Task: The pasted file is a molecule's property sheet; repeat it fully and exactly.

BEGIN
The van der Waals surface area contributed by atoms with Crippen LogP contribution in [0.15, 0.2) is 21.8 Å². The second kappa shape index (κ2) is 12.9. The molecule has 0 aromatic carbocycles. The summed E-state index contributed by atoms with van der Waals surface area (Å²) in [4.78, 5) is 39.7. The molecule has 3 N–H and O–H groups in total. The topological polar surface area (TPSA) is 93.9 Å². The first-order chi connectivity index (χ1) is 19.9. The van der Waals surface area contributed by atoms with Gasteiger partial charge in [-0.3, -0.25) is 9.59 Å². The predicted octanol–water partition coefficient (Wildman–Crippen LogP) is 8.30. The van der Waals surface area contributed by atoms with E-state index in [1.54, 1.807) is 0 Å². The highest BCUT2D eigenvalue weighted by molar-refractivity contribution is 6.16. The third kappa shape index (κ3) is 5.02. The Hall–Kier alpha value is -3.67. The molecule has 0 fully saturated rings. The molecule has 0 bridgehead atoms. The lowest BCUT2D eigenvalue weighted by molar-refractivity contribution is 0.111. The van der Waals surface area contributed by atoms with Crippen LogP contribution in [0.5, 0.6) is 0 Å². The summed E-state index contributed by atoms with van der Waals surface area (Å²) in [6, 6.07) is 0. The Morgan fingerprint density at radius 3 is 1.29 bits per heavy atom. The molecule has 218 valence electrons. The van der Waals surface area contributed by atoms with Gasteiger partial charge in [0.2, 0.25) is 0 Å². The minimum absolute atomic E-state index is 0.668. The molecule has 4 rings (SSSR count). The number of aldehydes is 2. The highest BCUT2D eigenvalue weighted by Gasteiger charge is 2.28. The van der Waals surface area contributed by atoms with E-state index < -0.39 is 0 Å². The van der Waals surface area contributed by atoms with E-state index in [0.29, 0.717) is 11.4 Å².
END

The van der Waals surface area contributed by atoms with Crippen LogP contribution in [0.15, 0.2) is 21.8 Å². The second kappa shape index (κ2) is 12.9. The molecule has 0 aromatic carbocycles. The summed E-state index contributed by atoms with van der Waals surface area (Å²) in [4.78, 5) is 39.7. The molecule has 3 N–H and O–H groups in total. The topological polar surface area (TPSA) is 93.9 Å². The first-order chi connectivity index (χ1) is 19.9. The van der Waals surface area contributed by atoms with Gasteiger partial charge in [-0.3, -0.25) is 9.59 Å². The predicted octanol–water partition coefficient (Wildman–Crippen LogP) is 8.30. The van der Waals surface area contributed by atoms with E-state index in [1.54, 1.807) is 0 Å². The highest BCUT2D eigenvalue weighted by molar-refractivity contribution is 6.16. The third kappa shape index (κ3) is 5.02. The Hall–Kier alpha value is -3.67. The molecule has 0 fully saturated rings. The molecule has 0 bridgehead atoms. The lowest BCUT2D eigenvalue weighted by molar-refractivity contribution is 0.111. The van der Waals surface area contributed by atoms with Crippen LogP contribution in [0.5, 0.6) is 0 Å². The summed E-state index contributed by atoms with van der Waals surface area (Å²) in [6, 6.07) is 0. The Morgan fingerprint density at radius 3 is 1.29 bits per heavy atom. The molecule has 218 valence electrons. The van der Waals surface area contributed by atoms with Gasteiger partial charge in [0.2, 0.25) is 0 Å². The minimum absolute atomic E-state index is 0.668. The molecule has 4 rings (SSSR count). The number of aldehydes is 2. The highest BCUT2D eigenvalue weighted by Gasteiger charge is 2.28. The van der Waals surface area contributed by atoms with E-state index < -0.39 is 0 Å². The van der Waals surface area contributed by atoms with E-state index in [0.29, 0.717) is 11.4 Å².